The life of Panamanian boxer Roberto Duran has featured enough drama, setbacks, and victories to make for a terrific movie. Maybe someday someone will make one. In the meantime, here’s Hands of Stone, a well-intentioned but feckless snooze.
If it seems like about 75 percent of sports biopics could be described in equally weary terms, well, yeah. Tell me about it. Believe me, critics are as tired of being disappointed by generic biographies as you are of hearing about them.
Based on Christian Giudice’s biography of Duran, adapted and directed by Venezuelan filmmaker Jonathan Jakubowicz, Hands of Stone begins in the usual fashion: a scene somewhere in the middle of the person’s career to establish what he would become–in this case the Benny Huertas fight at Madison Square Garden in 1971–before jumping back in time to see how he got there. In 1964, Roberto is a 13-year-old scamp in the slums of Panama, learning boxing from portly Plomo Quiñones (Pedro Perez) and street smarts from Chaflan (Oscar Jaenada), a clownish Pied Piper figure. Later, these two mentors will be among the people that the successful, prideful Roberto turns his back on.
In the ’70s, Duran (played by Edgar Ramirez) comes to be trained by Ray Arcel (Robert De Niro), one of the great old-school boxing coaches. Ray, an elderly Jew whose insults are sprinkled with Yiddish words, also narrates the film, and includes a flashback to 1953, when he’s forced out of the professional boxing world by the Mafia (represented by John Turturro), who gives him a simple choice: if he ever makes money as a trainer again, the Mob will kill him. He therefore coaches Duran for free.
That backstory with the Mafia is an interesting detail, but it muddies the water. Whose biography is this, Duran’s or Arcel’s? We’re presented with other irrelevant aspects of Arcel’s life, too, including an estranged daughter who appears in two scenes and serves no thematic function. It’s symptomatic of Jakubowicz’s larger problem, one that plagues so many biopics: instead of sorting through the facts to find the clearest, most direct story, he tries to cover everything.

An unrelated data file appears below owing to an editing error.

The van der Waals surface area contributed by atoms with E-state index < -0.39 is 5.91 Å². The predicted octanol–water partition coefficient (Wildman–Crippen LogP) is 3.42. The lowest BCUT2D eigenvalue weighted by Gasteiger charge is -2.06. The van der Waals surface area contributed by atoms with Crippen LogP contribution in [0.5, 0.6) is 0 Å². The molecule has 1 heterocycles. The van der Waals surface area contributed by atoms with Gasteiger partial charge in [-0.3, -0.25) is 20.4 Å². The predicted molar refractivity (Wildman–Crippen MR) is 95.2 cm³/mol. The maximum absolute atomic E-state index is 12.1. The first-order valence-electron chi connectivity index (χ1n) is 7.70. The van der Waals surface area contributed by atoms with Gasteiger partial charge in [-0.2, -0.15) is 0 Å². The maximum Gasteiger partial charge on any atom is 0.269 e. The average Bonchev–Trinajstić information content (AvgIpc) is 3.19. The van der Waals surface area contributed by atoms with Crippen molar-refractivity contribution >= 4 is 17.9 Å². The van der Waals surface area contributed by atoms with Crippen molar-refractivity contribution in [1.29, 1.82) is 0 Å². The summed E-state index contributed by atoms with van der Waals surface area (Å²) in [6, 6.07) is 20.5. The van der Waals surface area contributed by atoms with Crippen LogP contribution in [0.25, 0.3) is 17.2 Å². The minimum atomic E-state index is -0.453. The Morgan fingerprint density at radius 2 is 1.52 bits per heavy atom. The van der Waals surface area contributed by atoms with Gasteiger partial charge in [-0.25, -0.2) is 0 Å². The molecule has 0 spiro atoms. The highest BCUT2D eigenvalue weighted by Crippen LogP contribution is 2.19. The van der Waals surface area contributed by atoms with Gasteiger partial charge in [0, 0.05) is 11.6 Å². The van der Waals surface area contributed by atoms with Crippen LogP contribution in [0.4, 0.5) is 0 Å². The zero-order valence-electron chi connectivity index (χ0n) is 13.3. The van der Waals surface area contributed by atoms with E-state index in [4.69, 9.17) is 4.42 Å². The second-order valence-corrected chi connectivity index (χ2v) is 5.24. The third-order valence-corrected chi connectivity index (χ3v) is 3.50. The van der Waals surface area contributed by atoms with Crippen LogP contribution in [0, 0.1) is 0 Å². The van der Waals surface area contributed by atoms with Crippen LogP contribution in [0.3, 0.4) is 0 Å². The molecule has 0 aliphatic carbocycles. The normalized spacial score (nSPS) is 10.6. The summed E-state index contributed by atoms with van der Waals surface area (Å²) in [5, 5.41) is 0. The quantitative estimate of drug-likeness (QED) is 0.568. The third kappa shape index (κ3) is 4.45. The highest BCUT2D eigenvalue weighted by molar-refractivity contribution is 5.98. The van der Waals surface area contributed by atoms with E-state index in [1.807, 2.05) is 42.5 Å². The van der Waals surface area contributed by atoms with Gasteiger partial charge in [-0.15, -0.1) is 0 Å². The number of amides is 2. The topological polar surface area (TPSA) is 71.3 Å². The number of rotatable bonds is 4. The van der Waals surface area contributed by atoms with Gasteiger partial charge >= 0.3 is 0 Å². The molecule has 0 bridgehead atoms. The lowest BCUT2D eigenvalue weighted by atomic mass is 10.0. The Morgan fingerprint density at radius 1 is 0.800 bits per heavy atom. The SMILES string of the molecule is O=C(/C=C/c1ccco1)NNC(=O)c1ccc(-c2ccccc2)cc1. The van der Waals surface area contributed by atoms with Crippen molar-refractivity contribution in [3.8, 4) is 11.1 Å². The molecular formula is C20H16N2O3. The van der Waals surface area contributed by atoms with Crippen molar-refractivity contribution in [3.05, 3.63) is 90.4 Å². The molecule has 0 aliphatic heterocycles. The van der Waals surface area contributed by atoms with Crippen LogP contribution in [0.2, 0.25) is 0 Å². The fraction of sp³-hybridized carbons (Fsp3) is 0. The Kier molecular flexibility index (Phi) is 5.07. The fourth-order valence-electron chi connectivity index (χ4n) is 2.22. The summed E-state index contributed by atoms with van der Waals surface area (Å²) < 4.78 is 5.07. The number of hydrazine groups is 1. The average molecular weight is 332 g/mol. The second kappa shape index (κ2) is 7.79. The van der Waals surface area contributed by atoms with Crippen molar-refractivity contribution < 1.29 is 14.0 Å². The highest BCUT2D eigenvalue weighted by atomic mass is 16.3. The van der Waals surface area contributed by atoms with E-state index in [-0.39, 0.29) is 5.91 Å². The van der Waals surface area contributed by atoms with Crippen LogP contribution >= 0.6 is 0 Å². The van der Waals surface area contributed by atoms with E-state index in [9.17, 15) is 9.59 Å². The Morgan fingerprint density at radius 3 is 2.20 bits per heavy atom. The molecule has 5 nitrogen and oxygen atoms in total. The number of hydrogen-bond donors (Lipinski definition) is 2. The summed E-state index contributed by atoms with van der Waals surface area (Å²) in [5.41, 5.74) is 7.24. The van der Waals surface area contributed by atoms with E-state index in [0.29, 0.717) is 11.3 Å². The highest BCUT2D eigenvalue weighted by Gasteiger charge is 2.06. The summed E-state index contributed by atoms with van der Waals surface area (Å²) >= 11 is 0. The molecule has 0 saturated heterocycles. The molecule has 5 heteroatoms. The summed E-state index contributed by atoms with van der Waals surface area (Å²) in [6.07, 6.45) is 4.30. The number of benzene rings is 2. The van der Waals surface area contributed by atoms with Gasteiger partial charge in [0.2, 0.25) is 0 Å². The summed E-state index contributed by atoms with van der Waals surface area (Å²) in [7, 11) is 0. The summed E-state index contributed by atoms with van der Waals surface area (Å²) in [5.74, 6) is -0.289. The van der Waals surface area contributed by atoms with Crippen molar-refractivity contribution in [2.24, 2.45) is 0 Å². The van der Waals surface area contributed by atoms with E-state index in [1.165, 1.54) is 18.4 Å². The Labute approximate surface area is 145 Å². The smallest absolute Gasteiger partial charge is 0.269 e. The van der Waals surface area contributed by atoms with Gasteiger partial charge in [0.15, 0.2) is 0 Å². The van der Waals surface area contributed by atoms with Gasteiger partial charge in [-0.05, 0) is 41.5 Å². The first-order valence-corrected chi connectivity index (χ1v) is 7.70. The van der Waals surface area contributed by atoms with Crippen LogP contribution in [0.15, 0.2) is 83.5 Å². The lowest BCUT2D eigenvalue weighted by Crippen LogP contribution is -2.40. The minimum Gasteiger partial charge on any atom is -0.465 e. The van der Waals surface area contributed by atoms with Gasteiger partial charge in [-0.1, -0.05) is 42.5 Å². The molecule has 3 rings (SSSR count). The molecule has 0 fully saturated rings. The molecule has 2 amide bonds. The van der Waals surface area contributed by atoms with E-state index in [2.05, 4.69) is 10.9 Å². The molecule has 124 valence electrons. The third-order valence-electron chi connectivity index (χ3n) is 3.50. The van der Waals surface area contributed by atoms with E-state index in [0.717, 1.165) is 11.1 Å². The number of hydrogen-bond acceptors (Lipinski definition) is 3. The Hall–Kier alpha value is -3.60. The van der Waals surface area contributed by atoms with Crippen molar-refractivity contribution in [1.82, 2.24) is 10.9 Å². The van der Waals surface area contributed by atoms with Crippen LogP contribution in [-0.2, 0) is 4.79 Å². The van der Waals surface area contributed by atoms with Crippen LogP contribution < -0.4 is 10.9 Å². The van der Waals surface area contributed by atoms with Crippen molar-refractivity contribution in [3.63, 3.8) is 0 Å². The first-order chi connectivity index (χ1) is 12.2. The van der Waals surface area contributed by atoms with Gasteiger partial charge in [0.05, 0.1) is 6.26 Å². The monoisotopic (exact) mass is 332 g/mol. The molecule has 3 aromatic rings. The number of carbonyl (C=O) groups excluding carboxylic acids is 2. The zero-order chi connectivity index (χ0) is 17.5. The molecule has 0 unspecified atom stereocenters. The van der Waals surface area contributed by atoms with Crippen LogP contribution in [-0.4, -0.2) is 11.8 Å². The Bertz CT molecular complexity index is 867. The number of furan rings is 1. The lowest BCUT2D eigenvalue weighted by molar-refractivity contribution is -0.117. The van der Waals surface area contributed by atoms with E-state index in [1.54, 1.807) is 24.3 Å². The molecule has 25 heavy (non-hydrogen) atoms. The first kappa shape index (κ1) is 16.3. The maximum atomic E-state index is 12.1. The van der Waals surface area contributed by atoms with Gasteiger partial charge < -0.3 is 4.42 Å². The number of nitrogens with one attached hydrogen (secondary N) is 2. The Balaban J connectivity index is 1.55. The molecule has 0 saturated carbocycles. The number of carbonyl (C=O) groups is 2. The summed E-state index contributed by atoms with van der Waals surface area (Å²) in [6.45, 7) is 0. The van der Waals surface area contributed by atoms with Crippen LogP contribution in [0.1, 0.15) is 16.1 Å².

As for Duran, he gets rich and famous in the ’70s (cue the montage of victories mingled with the births of his children), then challenges Sugar Ray Leonard (Usher Raymond) in 1980, hoping to score a symbolic victory for Panama.
You know what happens next. Even if you’ve never heard of Roberto Duran, you know what happens next, because you’ve seen these movies before. He’ll get wealthy and complacent; he’ll gain weight; he’ll be a jerk to his wife (Ana de Armas); he’ll forget the little people; at last he’ll be humbled and stage a comeback. Once we get to a good stopping point, the movie will show us photographs of the real Duran, Arcel, et al., accompanied by title cards telling us what happened next. You know the drill.
Following a template isn’t necessarily wrong. We’ve seen formulaic movies that were riveting and well-told. But “Hands of Stone” is a tedious, mechanical bore that offers no insight into Duran’s character and can’t even seem to figure out what story it’s telling. Not only are there tangents exploring Ray Arcel’s life, there are a few scenes about Sugar Ray Leonard and his wife (Jurnee Smollett-Bell). Even when the film stays focused on Duran, it gets sidetracked, with pointless scenes like the one where he meets his deadbeat father, previously unmentioned and never seen again thereafter.
For what it’s worth, the boxing sequences are competently staged, though nothing special. You’d definitely learn more about Roberto Duran by watching YouTube clips of his fights.
Eric D. Snider is a film critic with hands of normal hand stuff. You should follow him on Twitter.